Fire at the Palais de Justice

I was in too great a hurry to get out of the Couvent St. Joseph.  Actually the war had not ended when I left the orphanage, although for the liberated areas of Europe and for me, life was indeed considerably better.  Nevertheless, there were still some important crises to come, and although they only affected me marginally, each of them has somehow stayed with me.

The first of these was the V-1’s.  The V-1 was one of Hitler’s superweapons with which he hoped to turn the war around.  By the time they came on line, however, the war to all intent and purpose was over, although several battles still had to be fought.  Simply put, the V-1 was a flying, jet-propelled bomb.  It flew high and fast, and while anti-aircraft guns fired at it and propeller-driven planes tried to shoot it down, they didn’t succeed very often.  The bomb made a loud, horrible, and distinct noise, and when the noise stopped, either because the device had run out of fuel or had been shot down, you knew it was about to fall.  Wherever it fell, the area in which it would fall would be devastated.  A single bomb could destroy an entire block of buildings.  People would stand in the streets, myself included, and just watch what was happening up in the sky, the ack-ack puffs of smoke, and the fighter planes trying to catch up with the bomb.   We just hoped that the rocket wouldn’t get hit or that it wouldn’t run out of fuel, as the result would be the same.  We wished that it would just proceed on its way, and go down somewhere else, far away. When it did go down elsewhere you were grateful because you were still alive, although when the damage was visible you were horrified at what had been done when the bomb exploded. All of this started while I was still at the orphanage and right after I came out of it.  I also wondered about what had happened to the V-2’s if what we were seeing overhead were V-1’s.  I never saw a V-2, although I heard people talking about them.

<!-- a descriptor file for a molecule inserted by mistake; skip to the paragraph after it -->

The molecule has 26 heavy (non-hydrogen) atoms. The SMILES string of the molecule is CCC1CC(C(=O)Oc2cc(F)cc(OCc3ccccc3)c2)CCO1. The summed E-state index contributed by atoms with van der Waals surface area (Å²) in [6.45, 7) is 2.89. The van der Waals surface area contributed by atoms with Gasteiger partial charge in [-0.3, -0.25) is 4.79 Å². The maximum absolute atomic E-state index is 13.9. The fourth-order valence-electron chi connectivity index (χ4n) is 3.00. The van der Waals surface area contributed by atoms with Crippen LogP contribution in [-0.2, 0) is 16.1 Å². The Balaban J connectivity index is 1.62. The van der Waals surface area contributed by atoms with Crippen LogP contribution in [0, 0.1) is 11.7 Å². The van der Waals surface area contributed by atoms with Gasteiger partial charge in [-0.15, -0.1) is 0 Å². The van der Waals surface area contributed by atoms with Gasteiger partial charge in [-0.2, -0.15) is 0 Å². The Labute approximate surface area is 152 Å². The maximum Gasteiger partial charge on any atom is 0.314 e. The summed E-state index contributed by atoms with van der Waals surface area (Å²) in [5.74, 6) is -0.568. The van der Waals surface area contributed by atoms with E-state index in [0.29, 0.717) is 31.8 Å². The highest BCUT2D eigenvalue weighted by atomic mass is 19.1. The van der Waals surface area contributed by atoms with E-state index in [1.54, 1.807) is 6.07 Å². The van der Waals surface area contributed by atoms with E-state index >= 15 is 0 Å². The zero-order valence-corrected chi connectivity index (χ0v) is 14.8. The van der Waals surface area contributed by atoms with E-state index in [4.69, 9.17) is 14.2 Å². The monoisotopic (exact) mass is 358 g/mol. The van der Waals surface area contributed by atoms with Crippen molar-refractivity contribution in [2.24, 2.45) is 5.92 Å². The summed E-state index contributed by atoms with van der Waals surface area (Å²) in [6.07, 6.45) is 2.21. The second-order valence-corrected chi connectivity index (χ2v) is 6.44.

The Palais de Justice, the court building, was the largest building in Belgium in those days, and its large brass dome could be seen from almost anywhere in Brussels.  On the evening I came home from the Catholic orphanage, after the V-2 had come, the brass dome of the huge building could be seen burning.    It was a tremendous and dramatic fire. We knew that one of the flying bombs had burst not far from the Palaix de Justice, and when we saw its cupola enveloped in flames, we all assumed that it had been hit.  However, while a neighborhood nearby was destroyed by a bomb, the fire had nothing to do with that.  It was simply a case of arson.  The Germans had set fire to the records they had kept in the building, and the fire had spread, and then resisted all efforts at extinguishing it.

The great dome burned for days, and eventually all that was left was a sort of little, black crown at where the base of the cupola had been.  Eventually, the V-2 stopped, and things returned to a more normal, more peaceful mode.  But there was still one great scare coming.

About AlexLevy

Dr. Alex Levy is a retired English teacher who survived World War II and the "Final Solution" by hiding in a Catholic orphanage for girls in Belgium for several years.
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